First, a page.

Wright has been invited to present “The Law of Neighbors: Greek and Roman Roots” (working title) at the conference “A Discourse on the Legal Method: Historical and Philosophical Influences on Legal Thinking at the School of Social and Economic Sciences” in Moscow, Russia in June 2016. He also will be presenting a paper at the Obligations VIII conference on Revolutions in Private Law at the University of Cambridge, England, in July 2016.

Publications – January 2016

Lori Andrews wrote a commentary in the Chicago Tribune, “Hello Barbie, Goodbye Privacy,” in November, discussing privacy concerns raised by Mattel’s new doll.  In December, she co-authored a Chicago Tribune op-ed, “Protecting Your Privacy from Windows 10.”  Also in December, a study of medical apps by S. Blenner, N. Daneshvar, Lori Andrews, and other colleagues was accepted for publication in the Journal of the American Medical Association.


David Gerber’s article, “Global Competition Law Convergence: Potential Roles for Economics,” is being published this month in Research Handbook in Law and Economics (T. Eisenberg & G. Ramello, eds.).


Richard Gonzalez and Laurie Leader served as executive editors of the second supplement to the fifth edition of the Bloomberg/BNA treatise, Employment Discrimination Law, published in December.


Steven Harris contributed the chapter on U.S. law in Retention of Title In and Out of Insolvency, published in December by Global Law and Business in conjunction with the International Bar Association. Foundation Press published the sixth edition of Security Interests in Personal Property (co-authored with C. Mooney) in December.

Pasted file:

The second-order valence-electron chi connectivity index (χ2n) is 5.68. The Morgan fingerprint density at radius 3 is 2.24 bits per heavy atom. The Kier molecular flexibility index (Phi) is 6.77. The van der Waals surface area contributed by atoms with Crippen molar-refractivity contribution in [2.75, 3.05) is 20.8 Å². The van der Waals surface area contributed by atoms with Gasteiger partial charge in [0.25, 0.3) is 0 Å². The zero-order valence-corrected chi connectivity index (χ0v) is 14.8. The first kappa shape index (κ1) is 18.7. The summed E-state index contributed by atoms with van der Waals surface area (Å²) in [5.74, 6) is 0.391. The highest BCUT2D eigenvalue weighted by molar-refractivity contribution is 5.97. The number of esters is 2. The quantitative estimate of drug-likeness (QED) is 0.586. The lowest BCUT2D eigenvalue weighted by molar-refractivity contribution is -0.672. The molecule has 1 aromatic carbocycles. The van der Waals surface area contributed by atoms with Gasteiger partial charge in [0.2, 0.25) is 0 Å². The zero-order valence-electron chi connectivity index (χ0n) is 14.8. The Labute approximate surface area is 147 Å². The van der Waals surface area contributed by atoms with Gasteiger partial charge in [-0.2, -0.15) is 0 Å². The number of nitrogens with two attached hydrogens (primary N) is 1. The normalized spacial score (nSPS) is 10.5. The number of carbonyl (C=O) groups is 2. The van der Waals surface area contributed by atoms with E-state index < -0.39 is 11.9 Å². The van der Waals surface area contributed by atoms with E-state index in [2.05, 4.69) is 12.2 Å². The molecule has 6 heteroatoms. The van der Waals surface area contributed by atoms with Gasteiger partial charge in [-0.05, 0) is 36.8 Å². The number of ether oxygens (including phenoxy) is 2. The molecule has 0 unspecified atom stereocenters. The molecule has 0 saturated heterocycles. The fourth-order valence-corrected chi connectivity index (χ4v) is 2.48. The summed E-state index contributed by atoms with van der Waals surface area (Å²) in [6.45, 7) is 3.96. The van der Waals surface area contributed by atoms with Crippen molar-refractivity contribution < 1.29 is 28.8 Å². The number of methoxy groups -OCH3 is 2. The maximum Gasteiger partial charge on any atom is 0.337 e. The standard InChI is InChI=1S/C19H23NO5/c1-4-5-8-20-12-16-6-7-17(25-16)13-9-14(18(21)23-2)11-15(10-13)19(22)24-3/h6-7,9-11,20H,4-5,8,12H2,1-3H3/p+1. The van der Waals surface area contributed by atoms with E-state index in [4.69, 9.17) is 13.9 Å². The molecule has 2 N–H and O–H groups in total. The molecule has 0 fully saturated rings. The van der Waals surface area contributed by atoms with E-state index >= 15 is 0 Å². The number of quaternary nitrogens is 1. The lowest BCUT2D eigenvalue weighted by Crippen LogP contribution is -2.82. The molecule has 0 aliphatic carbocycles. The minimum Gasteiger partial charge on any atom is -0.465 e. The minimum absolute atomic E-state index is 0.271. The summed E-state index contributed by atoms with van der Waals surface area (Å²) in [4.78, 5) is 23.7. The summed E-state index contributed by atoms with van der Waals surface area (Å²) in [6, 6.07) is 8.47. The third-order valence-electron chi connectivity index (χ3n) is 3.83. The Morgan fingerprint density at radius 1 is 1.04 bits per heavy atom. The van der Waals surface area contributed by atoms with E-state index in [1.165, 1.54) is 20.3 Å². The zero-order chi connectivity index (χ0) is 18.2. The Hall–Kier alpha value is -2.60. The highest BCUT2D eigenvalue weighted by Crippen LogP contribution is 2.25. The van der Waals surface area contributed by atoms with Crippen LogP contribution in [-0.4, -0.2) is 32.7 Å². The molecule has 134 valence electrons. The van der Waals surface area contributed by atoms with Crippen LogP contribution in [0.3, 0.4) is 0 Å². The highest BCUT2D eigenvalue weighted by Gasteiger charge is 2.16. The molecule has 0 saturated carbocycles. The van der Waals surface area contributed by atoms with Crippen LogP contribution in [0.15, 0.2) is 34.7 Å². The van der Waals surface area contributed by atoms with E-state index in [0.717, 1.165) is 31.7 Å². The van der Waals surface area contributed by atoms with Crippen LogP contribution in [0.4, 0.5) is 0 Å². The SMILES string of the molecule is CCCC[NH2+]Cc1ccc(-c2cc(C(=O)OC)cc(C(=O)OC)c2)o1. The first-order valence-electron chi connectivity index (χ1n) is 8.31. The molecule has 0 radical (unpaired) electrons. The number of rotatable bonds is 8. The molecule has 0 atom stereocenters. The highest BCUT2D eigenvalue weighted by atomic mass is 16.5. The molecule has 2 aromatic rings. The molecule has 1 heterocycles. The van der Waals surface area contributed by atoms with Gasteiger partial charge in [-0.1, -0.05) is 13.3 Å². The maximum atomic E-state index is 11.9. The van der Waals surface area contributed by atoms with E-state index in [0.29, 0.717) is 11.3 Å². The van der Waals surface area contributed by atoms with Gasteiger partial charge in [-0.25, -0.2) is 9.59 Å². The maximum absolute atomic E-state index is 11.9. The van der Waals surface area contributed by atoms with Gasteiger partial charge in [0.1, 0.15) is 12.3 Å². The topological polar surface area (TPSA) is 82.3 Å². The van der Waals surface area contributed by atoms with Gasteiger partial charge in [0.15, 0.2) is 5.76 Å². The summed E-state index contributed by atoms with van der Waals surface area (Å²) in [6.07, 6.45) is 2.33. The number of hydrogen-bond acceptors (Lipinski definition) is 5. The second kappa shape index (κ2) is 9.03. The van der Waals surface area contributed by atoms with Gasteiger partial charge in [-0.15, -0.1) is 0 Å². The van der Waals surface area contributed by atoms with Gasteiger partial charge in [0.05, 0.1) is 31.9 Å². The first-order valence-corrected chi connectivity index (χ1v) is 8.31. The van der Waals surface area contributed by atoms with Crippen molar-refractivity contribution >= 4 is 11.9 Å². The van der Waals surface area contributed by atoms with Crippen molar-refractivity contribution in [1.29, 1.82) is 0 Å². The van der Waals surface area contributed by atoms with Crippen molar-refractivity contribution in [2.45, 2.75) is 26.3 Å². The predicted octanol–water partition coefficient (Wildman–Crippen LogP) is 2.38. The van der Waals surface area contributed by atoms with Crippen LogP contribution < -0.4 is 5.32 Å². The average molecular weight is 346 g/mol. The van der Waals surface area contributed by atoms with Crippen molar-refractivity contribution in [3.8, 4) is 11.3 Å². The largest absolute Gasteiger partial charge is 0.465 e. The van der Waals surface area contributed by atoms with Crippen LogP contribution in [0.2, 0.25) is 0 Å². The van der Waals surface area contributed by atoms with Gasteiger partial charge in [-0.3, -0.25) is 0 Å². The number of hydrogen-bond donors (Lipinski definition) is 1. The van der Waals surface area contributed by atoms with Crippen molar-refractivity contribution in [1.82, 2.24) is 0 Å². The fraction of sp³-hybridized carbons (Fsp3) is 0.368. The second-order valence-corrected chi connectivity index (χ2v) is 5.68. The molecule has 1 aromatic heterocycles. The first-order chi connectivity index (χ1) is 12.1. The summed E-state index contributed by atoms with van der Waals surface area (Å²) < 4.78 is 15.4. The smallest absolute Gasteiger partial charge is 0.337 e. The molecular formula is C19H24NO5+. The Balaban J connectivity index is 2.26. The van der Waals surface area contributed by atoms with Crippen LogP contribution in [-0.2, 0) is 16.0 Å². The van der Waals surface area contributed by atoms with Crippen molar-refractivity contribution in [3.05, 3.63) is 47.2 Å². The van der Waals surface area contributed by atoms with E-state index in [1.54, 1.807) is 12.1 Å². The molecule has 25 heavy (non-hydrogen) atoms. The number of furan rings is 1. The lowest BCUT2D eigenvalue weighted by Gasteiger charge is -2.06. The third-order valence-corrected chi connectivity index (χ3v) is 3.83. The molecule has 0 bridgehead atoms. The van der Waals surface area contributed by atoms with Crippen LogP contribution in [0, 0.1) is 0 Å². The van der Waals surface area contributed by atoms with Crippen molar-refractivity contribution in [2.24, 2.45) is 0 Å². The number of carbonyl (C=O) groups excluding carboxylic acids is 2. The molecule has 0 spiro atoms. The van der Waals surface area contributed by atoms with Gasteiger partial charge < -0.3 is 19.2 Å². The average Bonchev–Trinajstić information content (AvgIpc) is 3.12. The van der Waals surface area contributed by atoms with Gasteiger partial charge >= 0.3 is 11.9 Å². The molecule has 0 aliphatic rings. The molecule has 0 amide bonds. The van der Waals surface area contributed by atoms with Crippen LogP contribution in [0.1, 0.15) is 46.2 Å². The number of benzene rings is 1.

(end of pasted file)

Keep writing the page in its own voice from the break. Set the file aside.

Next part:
Steven Heyman’s article, “A Struggle for Recognition: The Controversy Over Religious Liberty, Civil Rights, and Same-Sex Marriage” will be published in the Fall 2015 issue of the First Amendment Law Review.


Valerie Gutmann Koch published her book chapter, “The Law and Legal Perspectives on Prenatal and Preimplantation Genetic Diagnosis,” in Prenatal and Preimplantation Genetic Diagnosis: The Burden of Choice (Springer 2015).


Nancy Marder’s book chapter, “Justice Stevens and His Clerks,” was published in Of Courtiers & Kings (T. Peppers & C. Cushman, eds., 2015).

Professor Marder’s book chapter “Jurors and Juries” was published in The Handbook of Law and Society (A. Sarat & P. Ewick, eds., 2015).